18. British initially decrypted a message sent Nov. 19 setting up the “Winds” alert.  The US decoded it Nov. 28.  The message stated there would be an attack and that the signal would come over Radio Tokyo as a weather report – rain meaning war, east (Higashi no kaze ame) meaning the US.
  19. On November 25, 1941, the great Admiral Isoroku Yamamoto himself, using the cracked JN-25 code, sent this message to his fleet:
    “(a) The task force, keeping its movements strictly secret and maintaining close guard against submarines and aircraft, shall advance into Hawaiian waters and upon the very opening of hostilities, shall attack the main force of the United States Fleet in Hawaii and deal it a mortal blow. The raid is planned for dawn on X-day — exact date to be given by later order. (b) Should the negotiations with the US prove successful, the task force shall hold itself in readiness forthwith to return and reassemble. (c) The task force will move out of Hitokappu Wan on the morning of 26 November and advance to the standing-by position on the afternoon of 4 December and speedily complete refueling.”
    This was decoded by the British on November 25 and the Dutch on November 27.  WHEN it was decoded by the US is still a national secret; however, on November 26, ONI reported the concentration of units of the Japanese fleet at an “unknown port” ready for offensive action.  ONI knew the fleet had been assembled at Hittokappu Bay since November 22, 1941.
  20. pearlwarning

    Actual message sent to the Pacific on November 27, 1941 by Admiral Stark, Chief of Naval Operations. Please read the alert carefully and see if Pearl Harbor is mentioned. Kimmel and Short received this alert.

    In reaction to #17 above, Churchill himself sent FDR a secret message likely warning him about war erupting; this was presumably in response to British intelligence decoding Yamamoto’s message.  (Note: Likely due to implications even today and in spite of the enumerable messages sent between them, this is the only message that has not been released.)  C.I.A. Director William Casey, who was in the OSS in 1941, wrote, “The British had sent word that a Japanese fleet was steaming east toward Hawaii.”(2)  In response to Churchill’s message, FDR secretly cabled him that afternoon, “Negotiations off. Services expect action within two weeks.” Note that the only way FDR could have linked negotiations with military action, let alone have known the timing of the action, was if he had read the message to set sail. In other words, the only service action contingent on negotiations was Pearl Harbor.  Regardless, can it be coincidence that on Nov 26, Washington ordered both US aircraft carriers, the USS Enterprise and the USS Lexington out of Pearl Harbor? On board were 50 fighter planes diminishing Pearl Harbor’s already inadequate fighter protection.(3)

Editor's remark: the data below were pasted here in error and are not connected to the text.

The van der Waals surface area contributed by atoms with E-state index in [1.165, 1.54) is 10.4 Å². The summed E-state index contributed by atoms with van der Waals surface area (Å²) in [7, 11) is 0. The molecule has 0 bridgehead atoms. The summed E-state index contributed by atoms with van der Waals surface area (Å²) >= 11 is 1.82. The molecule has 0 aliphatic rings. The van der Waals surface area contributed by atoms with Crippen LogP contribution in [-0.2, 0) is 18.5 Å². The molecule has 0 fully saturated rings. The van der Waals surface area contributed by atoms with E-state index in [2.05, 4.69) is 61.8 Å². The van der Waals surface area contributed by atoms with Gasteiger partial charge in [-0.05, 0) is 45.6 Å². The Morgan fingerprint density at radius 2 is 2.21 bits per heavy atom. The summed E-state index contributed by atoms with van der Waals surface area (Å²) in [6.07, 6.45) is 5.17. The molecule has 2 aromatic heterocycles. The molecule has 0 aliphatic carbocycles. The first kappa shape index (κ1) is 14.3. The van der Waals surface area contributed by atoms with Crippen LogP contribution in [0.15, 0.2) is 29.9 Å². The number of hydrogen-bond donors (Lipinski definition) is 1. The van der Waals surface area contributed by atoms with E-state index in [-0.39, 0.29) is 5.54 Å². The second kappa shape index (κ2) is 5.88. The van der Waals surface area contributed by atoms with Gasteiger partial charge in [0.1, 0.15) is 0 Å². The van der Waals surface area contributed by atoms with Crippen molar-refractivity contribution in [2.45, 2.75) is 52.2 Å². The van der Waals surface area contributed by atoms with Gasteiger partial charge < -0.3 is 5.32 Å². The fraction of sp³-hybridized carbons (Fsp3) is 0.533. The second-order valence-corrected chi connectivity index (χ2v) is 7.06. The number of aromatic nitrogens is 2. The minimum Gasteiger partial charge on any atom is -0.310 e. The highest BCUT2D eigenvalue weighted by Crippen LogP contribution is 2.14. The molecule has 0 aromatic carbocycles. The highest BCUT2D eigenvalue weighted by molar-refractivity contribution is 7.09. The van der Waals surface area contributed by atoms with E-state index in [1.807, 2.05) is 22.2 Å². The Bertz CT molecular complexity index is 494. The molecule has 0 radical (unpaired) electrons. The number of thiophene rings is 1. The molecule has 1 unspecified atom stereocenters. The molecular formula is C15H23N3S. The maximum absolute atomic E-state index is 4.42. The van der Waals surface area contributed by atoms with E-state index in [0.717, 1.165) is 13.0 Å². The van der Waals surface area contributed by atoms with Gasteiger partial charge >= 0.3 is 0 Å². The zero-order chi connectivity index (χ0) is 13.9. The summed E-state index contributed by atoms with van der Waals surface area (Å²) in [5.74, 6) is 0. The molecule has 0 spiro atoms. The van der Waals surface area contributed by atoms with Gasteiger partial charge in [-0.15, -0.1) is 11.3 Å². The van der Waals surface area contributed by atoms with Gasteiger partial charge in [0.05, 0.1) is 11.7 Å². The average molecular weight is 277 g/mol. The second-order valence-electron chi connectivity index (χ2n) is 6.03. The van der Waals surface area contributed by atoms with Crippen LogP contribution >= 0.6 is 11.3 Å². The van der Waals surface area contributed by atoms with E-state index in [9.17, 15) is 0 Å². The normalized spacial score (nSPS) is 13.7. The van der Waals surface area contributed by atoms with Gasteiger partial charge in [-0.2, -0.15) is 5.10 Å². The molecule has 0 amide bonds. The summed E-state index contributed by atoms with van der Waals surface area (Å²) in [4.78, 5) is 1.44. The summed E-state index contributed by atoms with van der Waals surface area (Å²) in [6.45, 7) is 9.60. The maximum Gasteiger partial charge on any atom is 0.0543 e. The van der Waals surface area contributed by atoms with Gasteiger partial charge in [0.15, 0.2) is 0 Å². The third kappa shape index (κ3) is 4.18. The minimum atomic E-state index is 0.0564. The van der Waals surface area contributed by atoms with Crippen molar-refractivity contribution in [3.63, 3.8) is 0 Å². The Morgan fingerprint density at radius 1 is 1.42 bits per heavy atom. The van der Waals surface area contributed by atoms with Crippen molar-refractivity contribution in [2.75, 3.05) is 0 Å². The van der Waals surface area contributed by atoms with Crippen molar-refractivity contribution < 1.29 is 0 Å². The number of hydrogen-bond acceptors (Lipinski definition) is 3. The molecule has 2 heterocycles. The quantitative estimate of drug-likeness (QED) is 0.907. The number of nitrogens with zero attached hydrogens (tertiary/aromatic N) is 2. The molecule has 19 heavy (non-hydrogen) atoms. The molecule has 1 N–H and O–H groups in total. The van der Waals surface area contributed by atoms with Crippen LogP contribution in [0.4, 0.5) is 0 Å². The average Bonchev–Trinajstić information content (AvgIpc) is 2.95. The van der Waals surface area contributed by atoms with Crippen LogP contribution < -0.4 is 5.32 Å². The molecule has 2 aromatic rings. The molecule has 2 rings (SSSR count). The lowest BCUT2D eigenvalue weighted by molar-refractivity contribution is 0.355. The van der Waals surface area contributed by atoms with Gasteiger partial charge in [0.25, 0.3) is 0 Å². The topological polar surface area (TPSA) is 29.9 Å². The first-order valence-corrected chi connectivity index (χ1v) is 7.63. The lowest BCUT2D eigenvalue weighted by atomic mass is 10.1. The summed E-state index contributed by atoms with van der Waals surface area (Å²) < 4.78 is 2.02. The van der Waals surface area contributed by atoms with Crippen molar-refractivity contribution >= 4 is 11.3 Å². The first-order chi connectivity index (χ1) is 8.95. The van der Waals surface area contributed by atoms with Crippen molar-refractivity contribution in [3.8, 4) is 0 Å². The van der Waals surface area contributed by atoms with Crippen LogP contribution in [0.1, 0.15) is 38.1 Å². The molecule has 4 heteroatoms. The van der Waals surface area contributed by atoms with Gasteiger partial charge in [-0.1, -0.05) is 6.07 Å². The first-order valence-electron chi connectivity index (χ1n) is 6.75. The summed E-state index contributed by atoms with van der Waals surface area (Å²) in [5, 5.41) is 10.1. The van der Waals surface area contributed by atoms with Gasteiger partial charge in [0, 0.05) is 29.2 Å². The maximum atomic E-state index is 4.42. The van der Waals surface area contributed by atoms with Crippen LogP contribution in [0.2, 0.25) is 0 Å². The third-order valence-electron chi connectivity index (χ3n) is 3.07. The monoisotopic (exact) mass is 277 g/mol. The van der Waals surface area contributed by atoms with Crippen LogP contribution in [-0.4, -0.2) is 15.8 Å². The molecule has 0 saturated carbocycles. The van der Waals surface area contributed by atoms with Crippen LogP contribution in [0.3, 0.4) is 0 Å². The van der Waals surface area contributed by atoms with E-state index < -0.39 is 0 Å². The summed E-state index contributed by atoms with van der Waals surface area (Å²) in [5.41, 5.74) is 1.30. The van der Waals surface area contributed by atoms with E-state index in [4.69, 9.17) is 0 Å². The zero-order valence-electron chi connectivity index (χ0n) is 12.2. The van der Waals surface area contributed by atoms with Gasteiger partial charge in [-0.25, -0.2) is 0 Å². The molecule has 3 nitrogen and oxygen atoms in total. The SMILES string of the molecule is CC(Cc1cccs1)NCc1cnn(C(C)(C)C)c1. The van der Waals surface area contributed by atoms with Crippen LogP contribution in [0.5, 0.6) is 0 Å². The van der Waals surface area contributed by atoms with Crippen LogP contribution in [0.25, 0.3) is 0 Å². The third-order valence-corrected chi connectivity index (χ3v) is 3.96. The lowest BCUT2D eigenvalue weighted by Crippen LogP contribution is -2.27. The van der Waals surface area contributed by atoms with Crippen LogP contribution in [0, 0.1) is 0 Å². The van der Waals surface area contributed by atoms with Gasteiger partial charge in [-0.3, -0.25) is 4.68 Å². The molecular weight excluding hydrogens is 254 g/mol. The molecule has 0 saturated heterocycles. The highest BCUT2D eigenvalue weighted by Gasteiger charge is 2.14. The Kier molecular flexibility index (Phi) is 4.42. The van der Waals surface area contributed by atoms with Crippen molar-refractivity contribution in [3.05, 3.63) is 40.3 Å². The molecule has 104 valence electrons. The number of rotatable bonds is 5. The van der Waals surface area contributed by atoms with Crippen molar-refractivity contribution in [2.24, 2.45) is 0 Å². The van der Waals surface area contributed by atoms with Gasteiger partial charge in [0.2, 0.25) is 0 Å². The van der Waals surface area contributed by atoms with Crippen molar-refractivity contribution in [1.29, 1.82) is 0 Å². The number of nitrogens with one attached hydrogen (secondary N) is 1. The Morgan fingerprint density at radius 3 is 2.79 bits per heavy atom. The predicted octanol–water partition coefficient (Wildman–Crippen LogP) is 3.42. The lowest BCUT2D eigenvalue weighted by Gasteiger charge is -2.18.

21. emperor 20140412_171251

    A Purple intercept from Emperor Hirohito himself to the Combined Fleet commander – Admiral Isoroku Yamamoto. Sent on December 6, 1941 (Tokyo time).

    The FBI had put in wire taps on the Japanese Embassy phone lines.  The FBI listened in on an uncoded Japanese telephone conversation on November 29 in which Special Envoy Saburo Kurusu asked, ‘Tell me, what zero hour is. Otherwise, I won’t be able to carry on diplomacy.”  The voice from Tokyo (later identified as K. Yamamoto) said softly, ‘Well then, I will tell you.  Zero hour is December 8 (Tokyo time, ie, December 7 US time) at Pearl Harbor.” (US Navy translation 29 Nov)

  22. On December 1, 1941, the Japanese tanker Shiriya radioed she was “proceeding to a position 30.00 N, 154.20 E. Expect to arrive at that point on 3 December.”  Key those coordinates into Google Maps yourself.  This message in the National Archives destroys the myth that the  attacking fleet maintained radio silence.  Transmission serial numbers prove that the Striking Force sent over 663 radio messages between Nov 16 and Dec 7 or about 1 per hour.  (The NSA has not released any raw intercepts because the headers would prove that the Striking Force did not maintain radio silence. On Nov 29 the Hiyei sent one message to the Commander of the 3rd fleet; on Nov 30 the Akagi sent several messages to its tankers.)(4)  There are over 100 messages from the Striking Force in the National Archives.(5)  Reports from Dec 5 show messages sent from the Striking Force picked up by Station Cast, P.I.
  23. ONI located Japanese fleet on December 1, 1941 by correlating reports from the four wireless news services and several shipping companies that they were getting strange signals west of Hawaii. Remember Johann Ranneft visiting ONI and being shown the location of the Japanese fleet north-west of Hawaii in Part 1?  The Soviet Union also knew the exact location of the Japanese fleet because they asked the Japanese in advance to let one of their ships pass.
  24. On December 2 and 3, the passenger liner SS Lurline was en route from San Francisco to Honolulu.  Its radio operator, following standard operating procedures, intercepted strong signals from the IJN fleet.  The messages were so lengthy and numerous that the radio operator made out “JCS”, the call sign for the IJN HQ.  The signals were plotted and showed the fleet’s location heading eastward and was north-west of Hawaii.  When the USS Lurline docked in Hawaii on December 5, the radio intercept logs were immediately taken to the Office of Naval Intelligence at Kimmel’s Pacific Fleet HQs.  The logs were never recorded as received nor ever seen again.